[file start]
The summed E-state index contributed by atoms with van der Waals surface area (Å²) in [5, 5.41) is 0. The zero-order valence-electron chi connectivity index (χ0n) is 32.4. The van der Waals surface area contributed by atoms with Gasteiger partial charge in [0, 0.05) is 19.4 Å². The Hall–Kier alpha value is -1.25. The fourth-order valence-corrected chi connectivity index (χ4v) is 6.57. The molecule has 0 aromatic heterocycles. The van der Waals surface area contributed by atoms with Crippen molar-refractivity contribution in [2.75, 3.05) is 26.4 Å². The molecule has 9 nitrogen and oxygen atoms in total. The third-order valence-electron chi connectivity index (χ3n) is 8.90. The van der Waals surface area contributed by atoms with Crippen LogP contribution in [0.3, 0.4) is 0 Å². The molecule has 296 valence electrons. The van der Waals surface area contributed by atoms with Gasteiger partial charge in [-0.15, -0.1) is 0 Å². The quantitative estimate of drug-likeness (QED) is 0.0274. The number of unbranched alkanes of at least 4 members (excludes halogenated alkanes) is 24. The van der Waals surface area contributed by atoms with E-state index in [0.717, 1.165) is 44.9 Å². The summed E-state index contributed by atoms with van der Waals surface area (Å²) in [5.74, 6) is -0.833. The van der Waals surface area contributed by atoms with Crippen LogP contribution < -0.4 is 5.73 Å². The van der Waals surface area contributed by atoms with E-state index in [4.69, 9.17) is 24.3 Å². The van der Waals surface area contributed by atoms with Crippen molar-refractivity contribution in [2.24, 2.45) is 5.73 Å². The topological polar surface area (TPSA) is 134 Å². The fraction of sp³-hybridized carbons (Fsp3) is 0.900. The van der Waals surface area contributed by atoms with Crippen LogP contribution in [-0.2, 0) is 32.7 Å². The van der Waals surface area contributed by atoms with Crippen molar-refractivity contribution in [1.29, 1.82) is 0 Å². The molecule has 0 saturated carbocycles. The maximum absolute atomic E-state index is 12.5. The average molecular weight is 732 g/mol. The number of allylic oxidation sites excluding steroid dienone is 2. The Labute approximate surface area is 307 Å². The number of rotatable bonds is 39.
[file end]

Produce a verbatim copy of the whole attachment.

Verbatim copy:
The summed E-state index contributed by atoms with van der Waals surface area (Å²) in [5, 5.41) is 0. The zero-order valence-electron chi connectivity index (χ0n) is 32.4. The van der Waals surface area contributed by atoms with Gasteiger partial charge in [0, 0.05) is 19.4 Å². The Hall–Kier alpha value is -1.25. The fourth-order valence-corrected chi connectivity index (χ4v) is 6.57. The molecule has 0 aromatic heterocycles. The van der Waals surface area contributed by atoms with Crippen molar-refractivity contribution in [2.75, 3.05) is 26.4 Å². The molecule has 9 nitrogen and oxygen atoms in total. The third-order valence-electron chi connectivity index (χ3n) is 8.90. The van der Waals surface area contributed by atoms with Crippen LogP contribution in [0.3, 0.4) is 0 Å². The molecule has 296 valence electrons. The van der Waals surface area contributed by atoms with Gasteiger partial charge in [-0.15, -0.1) is 0 Å². The quantitative estimate of drug-likeness (QED) is 0.0274. The number of unbranched alkanes of at least 4 members (excludes halogenated alkanes) is 24. The van der Waals surface area contributed by atoms with E-state index in [0.717, 1.165) is 44.9 Å². The summed E-state index contributed by atoms with van der Waals surface area (Å²) in [5.74, 6) is -0.833. The van der Waals surface area contributed by atoms with Crippen LogP contribution < -0.4 is 5.73 Å². The van der Waals surface area contributed by atoms with E-state index in [4.69, 9.17) is 24.3 Å². The van der Waals surface area contributed by atoms with Crippen molar-refractivity contribution in [2.24, 2.45) is 5.73 Å². The topological polar surface area (TPSA) is 134 Å². The fraction of sp³-hybridized carbons (Fsp3) is 0.900. The van der Waals surface area contributed by atoms with Crippen LogP contribution in [-0.2, 0) is 32.7 Å². The van der Waals surface area contributed by atoms with Crippen molar-refractivity contribution in [1.29, 1.82) is 0 Å². The molecule has 0 saturated carbocycles. The maximum absolute atomic E-state index is 12.5. The average molecular weight is 732 g/mol. The number of allylic oxidation sites excluding steroid dienone is 2. The Labute approximate surface area is 307 Å². The number of rotatable bonds is 39.